Responding to international criticism of a Turkish troop presence in Iraq, Turkish President Tayyip Erdoğan said Turkey is not a country that obeys every order and insisted that Turkey will not leave the Bashiqa camp, where it has deployed nearly 2,000 soldiers.
Speaking to civil society representatives in Konya on Friday, Erdoğan also responded to Western criticism that he wants the return of the death penalty in Turkey, saying, “Yes, I am a defender of the death penalty.” He said those who plotted to overthrow government by means of a military coup on July 15 will be given the necessary punishment.
Erdoğan also claimed that the people of Mosul are more hopeful since Turkey entered Iraq. “They [the people of Mosul] say they are pinning their hopes on steps taken by Turkey in northern Iraq,” Erdoğan said.
The Iraqi parliament decided on Oct. 4 to remove the Turkish troops, by force if needed, and described the Turkish units as an “invading force.” The decision then prompted mutual recriminations between the two countries and the summoning of ambassadors.
Speaking at a meeting in İstanbul on Tuesday, Erdoğan strongly criticized Iraqi Prime Minister Haider al-Abadi, who warned Turkey that it could cause a regional war by maintaining a military presence in Iraq and called for an immediate withdrawal.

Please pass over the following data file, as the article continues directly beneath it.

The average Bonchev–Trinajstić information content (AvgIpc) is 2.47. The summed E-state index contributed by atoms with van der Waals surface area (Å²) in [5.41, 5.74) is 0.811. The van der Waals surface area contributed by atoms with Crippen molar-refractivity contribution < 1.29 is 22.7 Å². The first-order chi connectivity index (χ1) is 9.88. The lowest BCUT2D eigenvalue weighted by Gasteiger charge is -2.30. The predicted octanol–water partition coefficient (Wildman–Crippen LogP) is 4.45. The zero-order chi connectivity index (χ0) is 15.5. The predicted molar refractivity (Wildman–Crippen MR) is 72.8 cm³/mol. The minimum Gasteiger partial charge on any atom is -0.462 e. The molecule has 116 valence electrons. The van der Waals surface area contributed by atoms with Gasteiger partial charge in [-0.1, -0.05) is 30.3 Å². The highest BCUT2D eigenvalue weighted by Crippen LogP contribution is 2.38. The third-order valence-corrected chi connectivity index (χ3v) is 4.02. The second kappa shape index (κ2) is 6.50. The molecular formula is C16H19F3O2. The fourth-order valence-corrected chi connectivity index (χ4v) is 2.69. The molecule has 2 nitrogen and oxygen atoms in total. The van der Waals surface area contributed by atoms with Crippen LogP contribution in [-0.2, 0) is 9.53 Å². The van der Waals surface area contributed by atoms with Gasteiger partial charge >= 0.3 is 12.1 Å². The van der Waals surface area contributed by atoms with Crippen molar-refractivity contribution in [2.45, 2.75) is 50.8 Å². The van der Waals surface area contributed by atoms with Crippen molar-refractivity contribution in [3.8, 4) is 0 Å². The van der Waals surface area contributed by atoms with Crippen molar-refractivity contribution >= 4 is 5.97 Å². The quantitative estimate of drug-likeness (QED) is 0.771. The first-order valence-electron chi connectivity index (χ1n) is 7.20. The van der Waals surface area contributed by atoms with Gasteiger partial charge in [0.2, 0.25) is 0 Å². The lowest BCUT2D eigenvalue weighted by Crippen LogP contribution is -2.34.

“You are not of my quality or at my level; know your place. We will go our own way in Mosul,” said Erdoğan.
Responding to Erdoğan via Twitter, al-Abadi said: “We are not your enemy, and we will liberate our lands through the determination of our men and not by video calls,” in a veiled reference to Erdoğan’s video TV connection to people during a July 15 military coup attempt in Turkey.
US State Department Deputy Spokesman Mark Toner on Oct. 5 urged Turkey to respect Iraq’s sovereignty and territorial integrity soon after the Iraqi prime minister warned Turkey not to trigger a regional war by maintaining a military presence in Iraq.